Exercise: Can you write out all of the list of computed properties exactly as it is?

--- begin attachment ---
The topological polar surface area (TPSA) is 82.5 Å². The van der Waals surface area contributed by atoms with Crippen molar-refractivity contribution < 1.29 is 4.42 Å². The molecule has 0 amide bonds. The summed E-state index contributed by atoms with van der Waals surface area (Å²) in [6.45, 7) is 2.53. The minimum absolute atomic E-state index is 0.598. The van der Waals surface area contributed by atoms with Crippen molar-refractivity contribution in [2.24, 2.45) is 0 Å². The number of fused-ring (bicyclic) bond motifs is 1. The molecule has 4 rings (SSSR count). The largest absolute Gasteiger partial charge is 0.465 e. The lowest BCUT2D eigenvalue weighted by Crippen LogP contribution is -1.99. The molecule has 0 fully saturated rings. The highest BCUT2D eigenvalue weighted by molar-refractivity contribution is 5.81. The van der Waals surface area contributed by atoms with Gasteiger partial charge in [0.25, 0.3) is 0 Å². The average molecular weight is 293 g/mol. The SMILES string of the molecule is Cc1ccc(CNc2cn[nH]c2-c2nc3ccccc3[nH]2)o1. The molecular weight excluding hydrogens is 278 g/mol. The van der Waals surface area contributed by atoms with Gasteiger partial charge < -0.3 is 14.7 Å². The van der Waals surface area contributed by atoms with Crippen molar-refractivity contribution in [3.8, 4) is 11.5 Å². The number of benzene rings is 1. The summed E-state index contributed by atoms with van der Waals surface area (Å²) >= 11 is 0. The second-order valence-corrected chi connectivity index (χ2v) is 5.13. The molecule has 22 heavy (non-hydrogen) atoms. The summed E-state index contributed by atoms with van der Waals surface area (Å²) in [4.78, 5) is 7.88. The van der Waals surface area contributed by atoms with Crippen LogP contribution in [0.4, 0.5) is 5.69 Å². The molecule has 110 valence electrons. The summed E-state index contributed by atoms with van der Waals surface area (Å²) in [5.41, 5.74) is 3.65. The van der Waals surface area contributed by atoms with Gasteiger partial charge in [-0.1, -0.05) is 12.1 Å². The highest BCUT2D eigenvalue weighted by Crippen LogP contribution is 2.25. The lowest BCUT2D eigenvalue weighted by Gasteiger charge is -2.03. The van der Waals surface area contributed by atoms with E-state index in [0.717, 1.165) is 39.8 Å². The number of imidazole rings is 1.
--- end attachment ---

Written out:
The topological polar surface area (TPSA) is 82.5 Å². The van der Waals surface area contributed by atoms with Crippen molar-refractivity contribution < 1.29 is 4.42 Å². The molecule has 0 amide bonds. The summed E-state index contributed by atoms with van der Waals surface area (Å²) in [6.45, 7) is 2.53. The minimum absolute atomic E-state index is 0.598. The van der Waals surface area contributed by atoms with Crippen molar-refractivity contribution in [2.24, 2.45) is 0 Å². The number of fused-ring (bicyclic) bond motifs is 1. The molecule has 4 rings (SSSR count). The largest absolute Gasteiger partial charge is 0.465 e. The lowest BCUT2D eigenvalue weighted by Crippen LogP contribution is -1.99. The molecule has 0 fully saturated rings. The highest BCUT2D eigenvalue weighted by molar-refractivity contribution is 5.81. The van der Waals surface area contributed by atoms with Gasteiger partial charge in [0.25, 0.3) is 0 Å². The average molecular weight is 293 g/mol. The SMILES string of the molecule is Cc1ccc(CNc2cn[nH]c2-c2nc3ccccc3[nH]2)o1. The molecular weight excluding hydrogens is 278 g/mol. The van der Waals surface area contributed by atoms with Gasteiger partial charge < -0.3 is 14.7 Å². The van der Waals surface area contributed by atoms with Crippen molar-refractivity contribution in [3.8, 4) is 11.5 Å². The number of benzene rings is 1. The summed E-state index contributed by atoms with van der Waals surface area (Å²) >= 11 is 0. The second-order valence-corrected chi connectivity index (χ2v) is 5.13. The molecule has 22 heavy (non-hydrogen) atoms. The summed E-state index contributed by atoms with van der Waals surface area (Å²) in [4.78, 5) is 7.88. The van der Waals surface area contributed by atoms with Crippen LogP contribution in [0.4, 0.5) is 5.69 Å². The molecule has 110 valence electrons. The summed E-state index contributed by atoms with van der Waals surface area (Å²) in [5.41, 5.74) is 3.65. The van der Waals surface area contributed by atoms with Gasteiger partial charge in [-0.1, -0.05) is 12.1 Å². The highest BCUT2D eigenvalue weighted by Crippen LogP contribution is 2.25. The lowest BCUT2D eigenvalue weighted by Gasteiger charge is -2.03. The van der Waals surface area contributed by atoms with E-state index in [0.717, 1.165) is 39.8 Å². The number of imidazole rings is 1.